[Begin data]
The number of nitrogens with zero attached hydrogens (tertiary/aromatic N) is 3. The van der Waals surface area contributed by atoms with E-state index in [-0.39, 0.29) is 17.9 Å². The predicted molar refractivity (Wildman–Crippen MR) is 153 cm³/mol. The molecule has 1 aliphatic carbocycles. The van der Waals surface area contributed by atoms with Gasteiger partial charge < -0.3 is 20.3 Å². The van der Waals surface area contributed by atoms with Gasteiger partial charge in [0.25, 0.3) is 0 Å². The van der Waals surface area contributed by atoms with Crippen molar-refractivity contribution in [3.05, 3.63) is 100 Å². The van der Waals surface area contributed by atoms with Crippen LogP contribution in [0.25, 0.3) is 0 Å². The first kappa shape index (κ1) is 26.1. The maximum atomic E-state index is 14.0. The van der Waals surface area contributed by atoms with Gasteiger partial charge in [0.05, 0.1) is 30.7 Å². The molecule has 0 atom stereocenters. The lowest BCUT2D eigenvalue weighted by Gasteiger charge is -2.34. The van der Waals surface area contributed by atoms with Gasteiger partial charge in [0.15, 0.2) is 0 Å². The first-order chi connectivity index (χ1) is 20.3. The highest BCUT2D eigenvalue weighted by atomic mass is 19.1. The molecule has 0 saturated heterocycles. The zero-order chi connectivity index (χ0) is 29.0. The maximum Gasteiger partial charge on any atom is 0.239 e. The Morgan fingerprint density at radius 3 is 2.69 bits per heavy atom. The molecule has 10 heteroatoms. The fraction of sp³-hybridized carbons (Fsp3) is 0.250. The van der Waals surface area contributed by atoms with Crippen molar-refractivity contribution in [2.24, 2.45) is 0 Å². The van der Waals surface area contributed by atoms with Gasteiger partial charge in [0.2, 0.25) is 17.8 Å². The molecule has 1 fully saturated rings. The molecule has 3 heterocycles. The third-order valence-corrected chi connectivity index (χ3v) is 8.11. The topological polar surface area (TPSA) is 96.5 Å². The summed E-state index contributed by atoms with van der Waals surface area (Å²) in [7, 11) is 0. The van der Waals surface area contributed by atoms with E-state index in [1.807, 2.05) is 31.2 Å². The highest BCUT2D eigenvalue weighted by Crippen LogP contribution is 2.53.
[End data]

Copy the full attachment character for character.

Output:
The number of nitrogens with zero attached hydrogens (tertiary/aromatic N) is 3. The van der Waals surface area contributed by atoms with E-state index in [-0.39, 0.29) is 17.9 Å². The predicted molar refractivity (Wildman–Crippen MR) is 153 cm³/mol. The molecule has 1 aliphatic carbocycles. The van der Waals surface area contributed by atoms with Gasteiger partial charge < -0.3 is 20.3 Å². The van der Waals surface area contributed by atoms with Gasteiger partial charge in [0.25, 0.3) is 0 Å². The van der Waals surface area contributed by atoms with Crippen molar-refractivity contribution in [3.05, 3.63) is 100 Å². The van der Waals surface area contributed by atoms with Crippen LogP contribution in [0.25, 0.3) is 0 Å². The first kappa shape index (κ1) is 26.1. The maximum atomic E-state index is 14.0. The van der Waals surface area contributed by atoms with Gasteiger partial charge in [0.05, 0.1) is 30.7 Å². The molecule has 0 atom stereocenters. The lowest BCUT2D eigenvalue weighted by Gasteiger charge is -2.34. The van der Waals surface area contributed by atoms with Gasteiger partial charge in [0.15, 0.2) is 0 Å². The first-order chi connectivity index (χ1) is 20.3. The highest BCUT2D eigenvalue weighted by atomic mass is 19.1. The molecule has 0 saturated heterocycles. The zero-order chi connectivity index (χ0) is 29.0. The maximum Gasteiger partial charge on any atom is 0.239 e. The Morgan fingerprint density at radius 3 is 2.69 bits per heavy atom. The molecule has 10 heteroatoms. The fraction of sp³-hybridized carbons (Fsp3) is 0.250. The van der Waals surface area contributed by atoms with Crippen molar-refractivity contribution in [2.24, 2.45) is 0 Å². The van der Waals surface area contributed by atoms with Gasteiger partial charge in [0.2, 0.25) is 17.8 Å². The molecule has 1 fully saturated rings. The molecule has 3 heterocycles. The third-order valence-corrected chi connectivity index (χ3v) is 8.11. The topological polar surface area (TPSA) is 96.5 Å². The summed E-state index contributed by atoms with van der Waals surface area (Å²) in [7, 11) is 0. The van der Waals surface area contributed by atoms with E-state index in [1.807, 2.05) is 31.2 Å². The highest BCUT2D eigenvalue weighted by Crippen LogP contribution is 2.53.